Atlanta gas prices dip below $4 a gallon, but still near historic high

Price for regular unleaded down about 13% since March peak
041522 Norcross: Gas prices are shown at a Race Trac gas station along Jimmy Carter Blvd on Friday, April 15, 2022, in Norcross, Ga. Atlanta gas prices are down but still expensive. (Jason Getz /

Credit: Jason Getz /

Credit: Jason Getz /

041522 Norcross: Gas prices are shown at a Race Trac gas station along Jimmy Carter Blvd on Friday, April 15, 2022, in Norcross, Ga. Atlanta gas prices are down but still expensive. (Jason Getz /

Atlanta gas prices have fallen somewhat in recent weeks, dropping from painfully high to just plain old high.

Since its peak in early March, the pump price of regular gasoline in metro Atlanta has dropped about 57 cents a gallon to an average of $3.76 a gallon late Friday morning, according to GasBuddy, which tracks gas prices nationally using data collected from drivers. That’s a decline of about 13% across metro Atlanta when the price of crude oil, the most important cost in fuel prices, is down about 18% since its most recent peak.

Russia’s war in Ukraine and stronger global demand are among factors putting the squeeze on consumers and businesses, despite state and federal efforts to ease high prices. That means drivers will continue to pay more as families prepare for Passover and Easter gatherings this weekend.

Gas prices historically rise in late spring with the approach of the summer travel season, which starts Memorial Day weekend.

The recent ebb in fuel prices around Atlanta reflects global trends, as well as the suspension of Georgia’s tax on gasoline and a plateau in demand as families return from spring break traveling, said Patrick De Haan, head of petroleum analysis for GasBuddy.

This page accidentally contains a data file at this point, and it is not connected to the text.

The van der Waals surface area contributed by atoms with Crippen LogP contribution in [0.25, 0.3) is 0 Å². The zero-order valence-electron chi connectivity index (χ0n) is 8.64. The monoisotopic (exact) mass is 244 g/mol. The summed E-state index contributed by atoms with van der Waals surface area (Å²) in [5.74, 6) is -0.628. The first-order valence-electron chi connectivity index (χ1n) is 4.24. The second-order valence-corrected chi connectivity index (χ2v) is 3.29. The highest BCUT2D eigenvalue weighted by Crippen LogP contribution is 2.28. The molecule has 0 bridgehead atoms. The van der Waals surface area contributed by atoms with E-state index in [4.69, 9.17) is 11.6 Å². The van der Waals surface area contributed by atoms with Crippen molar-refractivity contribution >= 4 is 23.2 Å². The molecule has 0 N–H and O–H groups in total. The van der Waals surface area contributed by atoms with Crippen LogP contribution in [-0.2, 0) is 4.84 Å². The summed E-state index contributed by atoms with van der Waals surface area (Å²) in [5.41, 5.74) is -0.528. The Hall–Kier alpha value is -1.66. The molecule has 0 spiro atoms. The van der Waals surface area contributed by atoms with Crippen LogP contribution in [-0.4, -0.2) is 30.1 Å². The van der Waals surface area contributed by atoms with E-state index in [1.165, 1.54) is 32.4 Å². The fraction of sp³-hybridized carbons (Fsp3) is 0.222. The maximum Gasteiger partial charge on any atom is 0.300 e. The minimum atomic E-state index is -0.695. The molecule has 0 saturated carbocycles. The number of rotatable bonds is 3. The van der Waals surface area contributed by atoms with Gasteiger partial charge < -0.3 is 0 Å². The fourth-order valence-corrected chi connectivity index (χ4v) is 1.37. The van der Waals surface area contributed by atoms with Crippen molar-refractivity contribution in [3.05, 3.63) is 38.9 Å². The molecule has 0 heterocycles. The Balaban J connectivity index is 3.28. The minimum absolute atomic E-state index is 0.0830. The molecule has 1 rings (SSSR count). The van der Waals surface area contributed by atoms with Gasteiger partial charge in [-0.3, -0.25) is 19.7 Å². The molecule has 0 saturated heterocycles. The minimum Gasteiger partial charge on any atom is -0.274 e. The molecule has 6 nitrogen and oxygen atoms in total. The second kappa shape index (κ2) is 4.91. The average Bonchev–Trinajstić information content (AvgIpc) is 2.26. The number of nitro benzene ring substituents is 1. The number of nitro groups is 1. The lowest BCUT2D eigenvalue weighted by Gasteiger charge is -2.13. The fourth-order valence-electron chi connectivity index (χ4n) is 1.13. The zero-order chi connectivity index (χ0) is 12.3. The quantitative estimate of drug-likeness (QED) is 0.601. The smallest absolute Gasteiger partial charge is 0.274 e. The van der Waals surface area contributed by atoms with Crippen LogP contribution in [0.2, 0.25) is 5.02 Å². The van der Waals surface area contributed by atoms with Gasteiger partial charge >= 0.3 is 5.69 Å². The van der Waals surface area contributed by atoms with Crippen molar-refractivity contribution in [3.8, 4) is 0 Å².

“The strength in consumption has really tapered off,” he said.

While significantly down from its early March spike, the current price is still historically higher than average, even when adjusted for inflation. During the past two decades, gas prices have averaged $3.38 a gallon when calculated in current dollars, according to the Federal Reserve Bank of St. Louis.

Using that inflation-adjusted calculus, Atlanta gas prices have been much higher on a number of occasions, including much of 2012-2014. But the highest prices paid by Atlanta drivers came in the spring of 2008, about $5.38 in current dollars.

Whether the current decrease continues depends most on global oil prices, which are the largest factor in the price at the pump, said De Haan.

“We are still subject to the whims of the market,” he said. “It’s about Russia and Ukraine and COVID and China and demand, which goes up and down.”

Oil prices are set daily by traders watching geopolitics along with the day-to-day interplay of supply and demand. In the early months of the pandemic, when tens of millions of consumers stayed home, the system was awash in extra gasoline. Prices plummeted and oil companies slashed production. As drivers returned to the road, demand outpaced supply and prices rose.

A year ago, metro Atlanta gas averaged just $2.68 a gallon.